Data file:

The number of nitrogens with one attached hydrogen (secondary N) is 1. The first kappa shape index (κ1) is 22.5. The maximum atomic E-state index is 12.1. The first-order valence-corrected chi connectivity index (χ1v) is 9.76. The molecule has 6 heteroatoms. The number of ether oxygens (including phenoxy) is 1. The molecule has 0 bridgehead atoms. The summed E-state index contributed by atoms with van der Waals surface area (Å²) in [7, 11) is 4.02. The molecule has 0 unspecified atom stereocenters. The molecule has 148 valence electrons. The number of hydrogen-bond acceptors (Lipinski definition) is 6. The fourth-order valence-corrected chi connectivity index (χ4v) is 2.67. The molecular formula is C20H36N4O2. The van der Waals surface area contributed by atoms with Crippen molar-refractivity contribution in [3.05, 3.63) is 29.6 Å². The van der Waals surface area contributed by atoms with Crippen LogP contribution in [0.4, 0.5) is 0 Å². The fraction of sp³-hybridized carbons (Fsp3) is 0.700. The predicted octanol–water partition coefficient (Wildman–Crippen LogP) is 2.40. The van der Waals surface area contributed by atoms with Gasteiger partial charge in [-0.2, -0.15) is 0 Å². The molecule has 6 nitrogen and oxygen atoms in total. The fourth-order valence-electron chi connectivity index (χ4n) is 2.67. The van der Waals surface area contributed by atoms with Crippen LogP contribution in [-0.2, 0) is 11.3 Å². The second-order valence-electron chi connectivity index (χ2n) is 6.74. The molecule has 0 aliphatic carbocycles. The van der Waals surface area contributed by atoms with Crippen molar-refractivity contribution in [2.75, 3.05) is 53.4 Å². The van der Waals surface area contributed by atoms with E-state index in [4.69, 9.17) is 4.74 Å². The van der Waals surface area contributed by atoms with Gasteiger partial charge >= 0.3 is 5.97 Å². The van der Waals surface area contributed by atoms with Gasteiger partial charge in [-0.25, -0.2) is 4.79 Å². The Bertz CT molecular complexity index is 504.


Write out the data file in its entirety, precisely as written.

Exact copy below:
The number of nitrogens with one attached hydrogen (secondary N) is 1. The first kappa shape index (κ1) is 22.5. The maximum atomic E-state index is 12.1. The first-order valence-corrected chi connectivity index (χ1v) is 9.76. The molecule has 6 heteroatoms. The number of ether oxygens (including phenoxy) is 1. The molecule has 0 bridgehead atoms. The summed E-state index contributed by atoms with van der Waals surface area (Å²) in [7, 11) is 4.02. The molecule has 0 unspecified atom stereocenters. The molecule has 148 valence electrons. The number of hydrogen-bond acceptors (Lipinski definition) is 6. The fourth-order valence-corrected chi connectivity index (χ4v) is 2.67. The molecular formula is C20H36N4O2. The van der Waals surface area contributed by atoms with Crippen molar-refractivity contribution in [3.05, 3.63) is 29.6 Å². The van der Waals surface area contributed by atoms with Crippen LogP contribution in [0.4, 0.5) is 0 Å². The fraction of sp³-hybridized carbons (Fsp3) is 0.700. The predicted octanol–water partition coefficient (Wildman–Crippen LogP) is 2.40. The van der Waals surface area contributed by atoms with Gasteiger partial charge in [-0.2, -0.15) is 0 Å². The molecule has 6 nitrogen and oxygen atoms in total. The fourth-order valence-electron chi connectivity index (χ4n) is 2.67. The van der Waals surface area contributed by atoms with Crippen LogP contribution in [-0.2, 0) is 11.3 Å². The second-order valence-electron chi connectivity index (χ2n) is 6.74. The molecule has 0 aliphatic carbocycles. The van der Waals surface area contributed by atoms with Crippen molar-refractivity contribution in [2.75, 3.05) is 53.4 Å². The van der Waals surface area contributed by atoms with E-state index in [4.69, 9.17) is 4.74 Å². The van der Waals surface area contributed by atoms with Gasteiger partial charge >= 0.3 is 5.97 Å². The van der Waals surface area contributed by atoms with Gasteiger partial charge in [-0.25, -0.2) is 4.79 Å². The Bertz CT molecular complexity index is 504.